With the 2023 Formula 1 season rapidly approaching, attention is already switching to 2024 and one driver in particular, Daniel Ricciardo.
The fan favourite has, of course, returned to Red Bull for 2023, where the 33-year-old will occupy the role of development driver, with the occasional Grand Prix appearance as a reserve driver when Red Bull Junior driver Liam Lawson is tied-up in Japan competing in Super Formula.
This year looks set to be a real step-away from the F1 circus for Ricciardo, who expressed his desire for some time away from the sport towards the end of last season.
Life hasn’t been easy for the Aussie since leaving Red Bull at the end of 2018, with his F1 journey since then having taken him to Renault and McLaren.
Whilst both spells only lasted two years, Ricciardo appears to reflect upon them very differently, with the eight-time race winner believing that his final year at Renault in 2020 was one of his best.
His time at McLaren was anything but, with his victory at the 2021 Italian Grand Prix having worked as the perfect distraction for what was an unfunctional relationship.
Ricciardo and Lando Norris’ bond cannot be faltered, with the duo having behaved more like brothers, than friends, let alone team-mates.
His unfunctional relationship was with the tools the Woking-based team gave the driver, with Ricciardo having never looked comfortable with what he was driving.
Understandably, McLaren and himself agreed to part ways, resulting in his 2023 deal being terminated, leaving the Aussie to become a marketing asset for Red Bull.
Given his bubbly persona and unbreakable smile, Ricciardo will do wonders for Red Bull’s marketing campaigns in America; however, selling merch isn’t what he should be doing; he should be behind the wheel.
On his day, Ricciardo remains one of the best; at least that’s what many believe.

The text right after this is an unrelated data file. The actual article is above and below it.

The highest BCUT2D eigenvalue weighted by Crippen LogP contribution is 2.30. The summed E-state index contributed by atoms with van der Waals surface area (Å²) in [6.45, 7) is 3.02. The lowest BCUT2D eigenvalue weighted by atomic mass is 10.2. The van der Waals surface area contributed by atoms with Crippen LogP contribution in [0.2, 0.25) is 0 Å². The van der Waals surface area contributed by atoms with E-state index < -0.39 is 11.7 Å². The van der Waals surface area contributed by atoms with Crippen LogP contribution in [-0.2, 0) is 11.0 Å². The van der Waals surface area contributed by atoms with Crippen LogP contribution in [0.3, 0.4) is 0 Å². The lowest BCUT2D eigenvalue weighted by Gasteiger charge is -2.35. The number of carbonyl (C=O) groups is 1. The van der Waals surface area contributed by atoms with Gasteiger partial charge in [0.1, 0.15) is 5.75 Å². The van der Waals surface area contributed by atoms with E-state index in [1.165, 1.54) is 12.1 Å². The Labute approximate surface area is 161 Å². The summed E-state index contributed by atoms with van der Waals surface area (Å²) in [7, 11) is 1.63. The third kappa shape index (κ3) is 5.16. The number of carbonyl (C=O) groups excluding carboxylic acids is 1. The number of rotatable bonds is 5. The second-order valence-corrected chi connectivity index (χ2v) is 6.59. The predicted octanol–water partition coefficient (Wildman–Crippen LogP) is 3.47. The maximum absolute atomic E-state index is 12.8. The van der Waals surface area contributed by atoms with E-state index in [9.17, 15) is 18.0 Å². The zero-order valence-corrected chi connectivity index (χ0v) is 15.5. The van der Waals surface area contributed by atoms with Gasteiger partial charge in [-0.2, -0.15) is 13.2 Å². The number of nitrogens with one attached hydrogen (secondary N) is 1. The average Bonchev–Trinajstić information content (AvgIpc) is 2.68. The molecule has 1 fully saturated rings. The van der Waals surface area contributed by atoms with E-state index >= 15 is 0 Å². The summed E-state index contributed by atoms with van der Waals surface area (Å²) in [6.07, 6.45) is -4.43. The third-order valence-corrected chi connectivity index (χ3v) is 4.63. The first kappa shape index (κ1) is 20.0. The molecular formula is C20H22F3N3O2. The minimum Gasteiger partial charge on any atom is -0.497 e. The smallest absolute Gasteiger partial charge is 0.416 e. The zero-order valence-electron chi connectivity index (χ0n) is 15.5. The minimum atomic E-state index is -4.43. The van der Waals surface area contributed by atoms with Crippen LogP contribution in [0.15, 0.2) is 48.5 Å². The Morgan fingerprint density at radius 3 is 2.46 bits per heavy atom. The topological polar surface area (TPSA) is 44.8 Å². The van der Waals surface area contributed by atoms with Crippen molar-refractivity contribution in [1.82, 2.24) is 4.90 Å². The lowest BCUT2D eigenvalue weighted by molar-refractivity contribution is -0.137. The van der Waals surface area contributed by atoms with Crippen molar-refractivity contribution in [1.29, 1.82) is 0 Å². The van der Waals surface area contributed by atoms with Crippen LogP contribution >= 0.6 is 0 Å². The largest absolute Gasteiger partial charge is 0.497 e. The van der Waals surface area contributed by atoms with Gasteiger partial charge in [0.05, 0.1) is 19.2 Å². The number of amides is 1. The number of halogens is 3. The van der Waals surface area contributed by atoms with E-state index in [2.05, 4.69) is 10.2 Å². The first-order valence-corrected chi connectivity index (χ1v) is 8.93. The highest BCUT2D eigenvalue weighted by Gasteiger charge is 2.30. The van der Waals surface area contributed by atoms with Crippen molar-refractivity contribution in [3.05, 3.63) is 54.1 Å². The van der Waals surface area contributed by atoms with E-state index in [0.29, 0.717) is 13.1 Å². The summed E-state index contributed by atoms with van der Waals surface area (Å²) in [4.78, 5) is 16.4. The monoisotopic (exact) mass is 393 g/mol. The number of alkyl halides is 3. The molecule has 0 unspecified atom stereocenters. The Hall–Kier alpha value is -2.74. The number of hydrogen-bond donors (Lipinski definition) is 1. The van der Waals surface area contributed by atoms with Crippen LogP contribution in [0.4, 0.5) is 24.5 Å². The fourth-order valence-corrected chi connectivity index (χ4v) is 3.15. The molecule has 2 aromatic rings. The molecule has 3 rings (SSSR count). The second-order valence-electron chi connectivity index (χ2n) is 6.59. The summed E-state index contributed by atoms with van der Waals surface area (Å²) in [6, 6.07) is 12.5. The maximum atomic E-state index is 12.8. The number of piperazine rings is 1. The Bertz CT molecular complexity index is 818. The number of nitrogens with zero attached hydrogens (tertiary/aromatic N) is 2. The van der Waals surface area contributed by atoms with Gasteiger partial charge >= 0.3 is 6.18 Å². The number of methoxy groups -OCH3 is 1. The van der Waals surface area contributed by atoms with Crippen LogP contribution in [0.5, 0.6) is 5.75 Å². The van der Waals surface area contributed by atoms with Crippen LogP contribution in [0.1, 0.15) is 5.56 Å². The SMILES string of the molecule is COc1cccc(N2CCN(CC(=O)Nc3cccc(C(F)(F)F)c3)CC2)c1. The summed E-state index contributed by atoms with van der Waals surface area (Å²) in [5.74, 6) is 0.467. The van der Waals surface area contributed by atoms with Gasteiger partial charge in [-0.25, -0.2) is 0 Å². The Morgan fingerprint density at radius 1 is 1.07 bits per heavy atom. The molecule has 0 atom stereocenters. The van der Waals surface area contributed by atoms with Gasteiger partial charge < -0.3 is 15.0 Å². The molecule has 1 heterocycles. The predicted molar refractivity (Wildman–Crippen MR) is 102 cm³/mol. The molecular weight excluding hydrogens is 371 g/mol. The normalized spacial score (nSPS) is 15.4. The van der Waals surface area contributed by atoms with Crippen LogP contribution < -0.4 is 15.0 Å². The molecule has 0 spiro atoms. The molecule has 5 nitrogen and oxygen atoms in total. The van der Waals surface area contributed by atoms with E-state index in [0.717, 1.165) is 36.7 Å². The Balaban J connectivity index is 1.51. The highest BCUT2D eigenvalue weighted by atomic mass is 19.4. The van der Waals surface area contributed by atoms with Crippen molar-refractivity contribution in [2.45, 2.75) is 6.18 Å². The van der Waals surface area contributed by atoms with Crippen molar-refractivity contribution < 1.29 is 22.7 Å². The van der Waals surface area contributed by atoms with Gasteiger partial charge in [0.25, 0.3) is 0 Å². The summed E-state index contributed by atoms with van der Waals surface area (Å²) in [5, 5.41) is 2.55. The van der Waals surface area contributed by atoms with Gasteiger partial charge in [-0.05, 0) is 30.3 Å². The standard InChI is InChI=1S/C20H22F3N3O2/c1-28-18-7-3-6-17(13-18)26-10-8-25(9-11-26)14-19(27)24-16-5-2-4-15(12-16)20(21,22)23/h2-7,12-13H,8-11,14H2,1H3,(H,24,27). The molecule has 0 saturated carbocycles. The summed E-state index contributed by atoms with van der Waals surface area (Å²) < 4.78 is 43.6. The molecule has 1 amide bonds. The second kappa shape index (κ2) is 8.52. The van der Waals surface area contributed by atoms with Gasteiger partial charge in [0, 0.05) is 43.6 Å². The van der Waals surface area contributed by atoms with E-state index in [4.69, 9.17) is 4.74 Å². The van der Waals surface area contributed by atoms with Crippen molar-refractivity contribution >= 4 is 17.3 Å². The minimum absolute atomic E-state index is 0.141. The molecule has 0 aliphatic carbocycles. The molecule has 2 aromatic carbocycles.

He had options to remain on the grid for 2023 at Haas in particular, but the Australian was keen for time to reflect and re-energise, ahead of a potential return to full-time racing in 2024.
Saying you’re going to return and then actually doing it are two completely different things in the sport, especially when the driver market is as competitive as it currently is.
To further decrease Ricciardo’s chances of returning, he has expressed his intentions on returning to the front of the field and being amongst the fight for podiums and victories, something that only a select few get the opportunity to do.
Weirdly, though, returning to F1 in a frontrunning team next year does look possible, with the Aussie being in the best place in 2023 for him to do so.
With Ferrari’s line-up looking secure until 2025 and with Lewis Hamilton preparing to sign a new contract with Mercedes, Red Bull looks like the only team at the front that the Perth-born driver could break into, under exceptional circumstances.
Should Sergio Pérez fail to perform or continue to clash with Max Verstappen, then Ricciardo might have the power and influence to take the Mexican’s place, something Verstappen would likely support.
Checo needs to start the season well, especially given how rare it is to have a race winner looking over your shoulder, for which Ricciardo most definitely is.
Looking at Ricciardo’s potential options for 2024, Red Bull ultimately looks like the most realistic option, given not only the team’s relationship with the driver, but also Verstappen’s friendship with him.
If Pérez performs well, then Ricciardo will struggle to return in 2024, unless he’s prepared to accept a seat towards the back of the grid, something Mick Schumacher is more likely to do than him.